I had hoped that with more people at home and able to attend to issues that there is not normally time for, such as baboon proofing, that there would be a significant reduction in time in village and conflicts, however, it was the very opposite of what I had expected.


What we experienced in Kommetjie, and this was also reported in other areas, was that as a direct result of the lockdown there was an increase of baboons in the village, there was also an increase in the number of injuries suffered by baboons, as well as attacks on baboon by dogs.  It must be noted that the increase in conflict was not due to any change in the management who continued to operate as usual. It will be interesting to unpack  the triggers which led to the increase of conflicts.



“Kataza, Kataza”

Kataza unwittingly became the most famous baboon in the world (literally!) after he was relocated from his home troop of  Slangkop to Tokai.  The decision to move Kataza was so bizarrely illogical that Baboon Matters launched the #BringKatazaBack campaign, a campaign that had unprecedented traction resulting in;

  • Legal action – Ryno Engelbrecht made a high court application against 5 respondents of whom only the City of Cape Town defended the action.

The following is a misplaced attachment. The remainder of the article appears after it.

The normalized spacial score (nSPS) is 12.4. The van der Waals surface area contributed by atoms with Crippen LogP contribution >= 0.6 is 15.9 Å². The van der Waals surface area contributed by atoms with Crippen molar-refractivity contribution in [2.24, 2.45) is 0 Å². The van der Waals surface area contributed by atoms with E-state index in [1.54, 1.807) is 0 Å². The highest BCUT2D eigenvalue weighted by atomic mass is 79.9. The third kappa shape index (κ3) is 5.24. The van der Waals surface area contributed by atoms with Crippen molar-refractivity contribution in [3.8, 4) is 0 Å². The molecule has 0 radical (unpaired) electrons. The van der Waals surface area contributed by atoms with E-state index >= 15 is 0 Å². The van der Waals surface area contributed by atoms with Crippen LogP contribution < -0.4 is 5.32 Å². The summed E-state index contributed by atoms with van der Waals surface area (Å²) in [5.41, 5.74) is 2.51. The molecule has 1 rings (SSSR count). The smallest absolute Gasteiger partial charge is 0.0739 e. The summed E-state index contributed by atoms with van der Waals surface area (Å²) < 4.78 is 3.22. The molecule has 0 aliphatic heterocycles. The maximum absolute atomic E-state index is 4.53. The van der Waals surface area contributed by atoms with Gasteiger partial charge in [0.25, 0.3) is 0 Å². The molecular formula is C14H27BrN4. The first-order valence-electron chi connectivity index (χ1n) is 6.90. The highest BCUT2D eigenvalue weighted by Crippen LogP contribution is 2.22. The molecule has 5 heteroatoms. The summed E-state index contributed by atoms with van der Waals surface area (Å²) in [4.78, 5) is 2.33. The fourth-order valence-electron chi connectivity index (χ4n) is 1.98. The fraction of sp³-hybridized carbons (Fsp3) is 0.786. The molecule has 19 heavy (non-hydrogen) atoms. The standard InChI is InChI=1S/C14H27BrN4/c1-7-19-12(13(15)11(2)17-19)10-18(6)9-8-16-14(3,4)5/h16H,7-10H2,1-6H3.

• Massive mobilization of the general public who wrote many hundreds of emails, and over 350 residents protested to have Kataza returned. 

o   A determined group of woman, dubbed “The Angels”, watched over Kataza for 84 days. The authorities had thought that the public would tire of the story and “move on” but the volunteer group refused to stand down and worked in shifts from sunrise to sunset every day -  they made sure Kataza stayed alive whilst we fought for his return.

  • There was incredible national and international media attention to the story.

o   Kataza featured in press and television from UK, USA, and around the globe.

  • We had meetings with Alderman Purchase and two subsequent meetings with Mayor Plato and his Mayco members.

o   At our specific request, Mayor Plato has directed Alderman Nieuwoudt to set up a task team to resolve long outstanding baboon management issues.

We are waiting for feedback in respect of the task team.


As a result of the immense public pressure, the City of Cape Town reached agreement with Ryno Engelbrecht and Kataza was subsequently returned to his Slangkop troop last week. Currently Kataza is in close proximity to the troop but has not fully reintegrated.